College of Veterinary Medicine
hosts opening of East Campus Research Facility
ITHACA, N.Y. - A champagne toast and ribbon-cutting ceremony hailed the June 26 opening of the 79,000-square-foot East Campus Research Facility (ECRF), a consolidated animal research building five years in the making that will be a key part of Cornell's New Life Sciences Initiative.
Close to 150 faculty, staff and students attended the ceremony, which featured remarks from several administrators and tours of the nearly complete building. The ECRF promises to greatly increase the quality of live-animal research done at Cornell across various life science disciplines.
About 45,000 mice will be housed in the new facility, compared with the 15,000 that are currently kept at the Vet School. In addition to mice, the ECRF will also contain chickens, woodchucks, rats, guinea pigs and hamsters.
The $55 million ECRF, which is scheduled to be operational by this fall, is a major cog in the $600 million New Life Sciences Initiative at Cornell. The cornerstone building of that initiative, Weill Hall, is scheduled for completion in early 2008.
Donald Smith, dean of the College of Veterinary Medicine, said that though the ECRF is an animal care project, its scope and usage will not be limited to the Vet School.
"Though veterinarians and biomedical scientists in our college will comprise a substantial contingent of users, the collaboration that these individuals will have with other faculty ... will ensure that this is truly a building for all of Cornell's life sciences," Smith said.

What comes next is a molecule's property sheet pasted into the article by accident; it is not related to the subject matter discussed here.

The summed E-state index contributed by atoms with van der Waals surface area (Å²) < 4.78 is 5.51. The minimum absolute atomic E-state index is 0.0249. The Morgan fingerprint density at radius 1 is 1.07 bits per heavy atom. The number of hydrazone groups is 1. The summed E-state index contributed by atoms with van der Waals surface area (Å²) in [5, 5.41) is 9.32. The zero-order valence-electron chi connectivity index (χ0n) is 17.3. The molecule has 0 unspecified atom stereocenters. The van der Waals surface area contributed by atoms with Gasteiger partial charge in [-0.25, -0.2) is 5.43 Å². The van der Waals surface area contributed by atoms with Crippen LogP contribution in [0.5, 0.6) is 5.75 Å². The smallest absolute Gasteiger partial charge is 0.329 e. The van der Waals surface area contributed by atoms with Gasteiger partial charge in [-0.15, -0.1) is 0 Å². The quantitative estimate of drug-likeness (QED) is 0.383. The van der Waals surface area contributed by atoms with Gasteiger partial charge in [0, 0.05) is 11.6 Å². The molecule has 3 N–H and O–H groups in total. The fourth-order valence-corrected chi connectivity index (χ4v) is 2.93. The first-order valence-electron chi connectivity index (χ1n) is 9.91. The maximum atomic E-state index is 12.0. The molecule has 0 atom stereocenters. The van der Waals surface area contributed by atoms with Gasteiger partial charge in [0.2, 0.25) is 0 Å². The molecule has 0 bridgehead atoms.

Smith will step down as dean on June 30, to be succeeded by Michael Kotlikoff, chair of the Department of Biomedical Sciences at the Vet School. Kotlikoff pointed to a collaborative effort among faculty visionaries, the Philadelphia-based architecture firm Ballinger, Cornell's Planning, Design and Construction office, and many others that brought the ECRF to fruition.
Transgenic mice, or mice that have had their DNA altered, are a key tool for researchers to see how individual genes function, leading, for example, to breakthroughs in cancer and other diseases. In addition to the increased mouse capacity in the ECRF, Weill Hall also will have a vivarium for the hosting of additional small animals.
The ECRF features state-of-the-art cage-washing and storage rooms with strict protocols for keeping mice and cages from cross-contamination. Mice found to have unwanted pathogens will be kept from infecting "clean" mice that are needed for laboratory experiments. While unique strains of transgenic animals will be bred at the facility, most will be purchased from live-animal suppliers.
In 2004 the building was awarded an Excellence in Architectural Design prize from the American Institute of Architecture's Philadelphia Chapter. The award went to the architecture company Ballinger, on behalf of Cornell as its client, in the Unbuilt Buildings category.
by Anne Ju
Introductory remarks by Donald F. Smith, Austin O. Hooey Dean of Veterinary Medicine
Remarks by Michael I. Kotlikoff, Chair of Biomedical Sciences